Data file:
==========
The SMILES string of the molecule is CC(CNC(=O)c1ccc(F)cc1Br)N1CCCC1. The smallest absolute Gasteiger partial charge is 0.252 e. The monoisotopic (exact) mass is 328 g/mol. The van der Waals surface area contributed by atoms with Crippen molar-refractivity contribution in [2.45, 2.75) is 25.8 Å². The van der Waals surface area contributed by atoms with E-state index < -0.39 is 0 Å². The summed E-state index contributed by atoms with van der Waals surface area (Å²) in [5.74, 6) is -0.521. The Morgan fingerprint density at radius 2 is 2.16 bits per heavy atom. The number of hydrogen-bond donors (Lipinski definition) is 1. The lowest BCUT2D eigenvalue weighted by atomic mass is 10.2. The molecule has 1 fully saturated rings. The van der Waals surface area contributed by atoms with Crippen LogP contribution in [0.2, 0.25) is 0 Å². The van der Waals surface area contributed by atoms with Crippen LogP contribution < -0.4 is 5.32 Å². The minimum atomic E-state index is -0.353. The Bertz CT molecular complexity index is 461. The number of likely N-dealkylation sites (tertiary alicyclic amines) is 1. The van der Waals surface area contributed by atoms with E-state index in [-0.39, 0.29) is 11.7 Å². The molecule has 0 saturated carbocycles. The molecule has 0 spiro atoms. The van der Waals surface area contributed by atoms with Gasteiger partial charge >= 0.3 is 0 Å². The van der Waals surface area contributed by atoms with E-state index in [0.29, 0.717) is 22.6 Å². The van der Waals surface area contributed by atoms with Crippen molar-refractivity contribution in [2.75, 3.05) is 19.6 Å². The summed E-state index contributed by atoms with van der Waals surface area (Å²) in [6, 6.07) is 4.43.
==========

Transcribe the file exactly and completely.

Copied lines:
The SMILES string of the molecule is CC(CNC(=O)c1ccc(F)cc1Br)N1CCCC1. The smallest absolute Gasteiger partial charge is 0.252 e. The monoisotopic (exact) mass is 328 g/mol. The van der Waals surface area contributed by atoms with Crippen molar-refractivity contribution in [2.45, 2.75) is 25.8 Å². The van der Waals surface area contributed by atoms with E-state index < -0.39 is 0 Å². The summed E-state index contributed by atoms with van der Waals surface area (Å²) in [5.74, 6) is -0.521. The Morgan fingerprint density at radius 2 is 2.16 bits per heavy atom. The number of hydrogen-bond donors (Lipinski definition) is 1. The lowest BCUT2D eigenvalue weighted by atomic mass is 10.2. The molecule has 1 fully saturated rings. The van der Waals surface area contributed by atoms with Crippen LogP contribution in [0.2, 0.25) is 0 Å². The van der Waals surface area contributed by atoms with Crippen LogP contribution < -0.4 is 5.32 Å². The minimum atomic E-state index is -0.353. The Bertz CT molecular complexity index is 461. The number of likely N-dealkylation sites (tertiary alicyclic amines) is 1. The van der Waals surface area contributed by atoms with E-state index in [-0.39, 0.29) is 11.7 Å². The molecule has 0 saturated carbocycles. The molecule has 0 spiro atoms. The van der Waals surface area contributed by atoms with Gasteiger partial charge >= 0.3 is 0 Å². The van der Waals surface area contributed by atoms with E-state index in [0.29, 0.717) is 22.6 Å². The van der Waals surface area contributed by atoms with Crippen molar-refractivity contribution in [2.75, 3.05) is 19.6 Å². The summed E-state index contributed by atoms with van der Waals surface area (Å²) in [6, 6.07) is 4.43.